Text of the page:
Miami

What to pack for your trip to Miami

The climate of Miami is tropical, with pleasantly warm winters, and long and muggy summers. In summer, from May to October, the rains are abundant, but they occur in the form of showers and thunderstorms.

Loose and breathable clothes. Wear loose and breathable clothes that are comfortable in the humid heat and dry quickly when wet from either sweat or rain. Ideal are lightweight hoodies like the highly weatherproof Arc'teryx Squamish jacket, which is breathable, too – handy for when the weather clears up again.

Mosquito and sun protection. Along with an effective bug repellent and great sunscreen, bring a wide-brimmed hat – when the sun is out in the Caribbean it's strong year-round. Tilley's LTM6 AirFlo Hat is stylish enough to wear in the city, but also keep you cool and provide a convenient perch for a personal mosquito net, quite handy in the rainforest and jungle areas of Yucatan, like this one from Outdoor Research.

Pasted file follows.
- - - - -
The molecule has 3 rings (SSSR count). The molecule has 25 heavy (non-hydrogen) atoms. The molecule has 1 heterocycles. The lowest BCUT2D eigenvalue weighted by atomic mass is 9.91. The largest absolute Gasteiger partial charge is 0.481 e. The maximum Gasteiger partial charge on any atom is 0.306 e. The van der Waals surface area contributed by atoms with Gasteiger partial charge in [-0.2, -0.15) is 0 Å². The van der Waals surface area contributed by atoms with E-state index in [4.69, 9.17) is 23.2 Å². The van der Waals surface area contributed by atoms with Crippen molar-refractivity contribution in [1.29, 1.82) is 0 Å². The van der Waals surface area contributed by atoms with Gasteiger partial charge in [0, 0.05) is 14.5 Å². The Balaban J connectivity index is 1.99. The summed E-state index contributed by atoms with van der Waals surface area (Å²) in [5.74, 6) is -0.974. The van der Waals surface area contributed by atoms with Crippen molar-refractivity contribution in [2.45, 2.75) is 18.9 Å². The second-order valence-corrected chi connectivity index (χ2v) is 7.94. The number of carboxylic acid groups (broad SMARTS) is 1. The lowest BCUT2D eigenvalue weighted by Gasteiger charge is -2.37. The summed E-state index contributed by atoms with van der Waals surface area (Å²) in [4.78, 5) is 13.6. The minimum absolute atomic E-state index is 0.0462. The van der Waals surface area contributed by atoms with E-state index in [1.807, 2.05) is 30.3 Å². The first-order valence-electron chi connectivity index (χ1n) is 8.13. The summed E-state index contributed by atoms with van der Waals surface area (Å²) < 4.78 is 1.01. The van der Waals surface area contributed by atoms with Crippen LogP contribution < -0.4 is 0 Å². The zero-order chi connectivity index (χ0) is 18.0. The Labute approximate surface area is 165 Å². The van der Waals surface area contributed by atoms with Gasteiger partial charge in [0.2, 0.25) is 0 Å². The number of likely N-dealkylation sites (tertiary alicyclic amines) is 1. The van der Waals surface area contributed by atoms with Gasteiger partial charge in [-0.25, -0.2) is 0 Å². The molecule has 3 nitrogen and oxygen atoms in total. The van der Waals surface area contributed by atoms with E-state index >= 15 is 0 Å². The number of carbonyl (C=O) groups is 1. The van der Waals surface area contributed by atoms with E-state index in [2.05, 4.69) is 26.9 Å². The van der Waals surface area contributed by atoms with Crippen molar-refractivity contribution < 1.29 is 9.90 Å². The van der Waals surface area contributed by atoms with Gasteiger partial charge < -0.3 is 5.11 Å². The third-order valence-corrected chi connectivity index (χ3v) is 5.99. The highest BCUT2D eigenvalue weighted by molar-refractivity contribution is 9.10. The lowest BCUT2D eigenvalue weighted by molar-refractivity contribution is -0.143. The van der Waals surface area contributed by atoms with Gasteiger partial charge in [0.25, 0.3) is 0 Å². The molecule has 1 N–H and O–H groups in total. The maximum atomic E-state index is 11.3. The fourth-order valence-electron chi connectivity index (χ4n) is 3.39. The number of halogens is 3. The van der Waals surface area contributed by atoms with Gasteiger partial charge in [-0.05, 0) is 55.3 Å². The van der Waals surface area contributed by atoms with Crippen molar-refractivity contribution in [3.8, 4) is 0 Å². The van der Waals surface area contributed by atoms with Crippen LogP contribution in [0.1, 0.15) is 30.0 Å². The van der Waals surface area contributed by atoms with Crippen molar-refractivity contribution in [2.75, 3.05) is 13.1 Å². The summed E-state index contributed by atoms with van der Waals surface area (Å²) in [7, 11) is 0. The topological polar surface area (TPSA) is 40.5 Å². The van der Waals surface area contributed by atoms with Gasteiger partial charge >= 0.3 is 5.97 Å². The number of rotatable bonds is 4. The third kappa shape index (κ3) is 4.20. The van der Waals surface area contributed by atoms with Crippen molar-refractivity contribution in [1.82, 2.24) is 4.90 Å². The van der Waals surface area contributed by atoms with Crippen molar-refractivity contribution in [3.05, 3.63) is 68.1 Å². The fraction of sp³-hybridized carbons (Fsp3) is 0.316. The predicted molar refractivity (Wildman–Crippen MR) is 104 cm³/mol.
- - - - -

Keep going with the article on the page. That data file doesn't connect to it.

Don't forget your swimwear! You’ll also want a comfortable, easily adjusted pair of goggles, like Aqua Sphere goggles and a space-saving microfiber towel like the Sea to Summit DryLite towel. A pair of sandals, like Chaco's Z/VOLV or Ecotread, will give you better traction on wet surfaces than a standard pair of flip-flops.

Power adapter and charger. In the USA the power sockets are of type A and B. The standard voltage is 100-127 V and the standard frequency is 60 Hz. A type B power adapter is included in this world adapter set from Bestek, and a multiport charger, like Anker’s compact Powerport 4.

Packing cubes. They not only keep your suitcase organized, but also compact your clothes to save space. One of frequent travellers'favorites are Eagle Creek‘s Pack-It cubes, which come in different sizes so you can tailor your setup to your needs.

Travel guides. The Lonely Planet's Miami & the Keys guide provides great advice on what to see and skip, and what hidden discoveries await you. Check out Miami's definitive art-deco style, spot alligators in the Everglades, or drive Highway 1 to see blue waters of the Florida Keys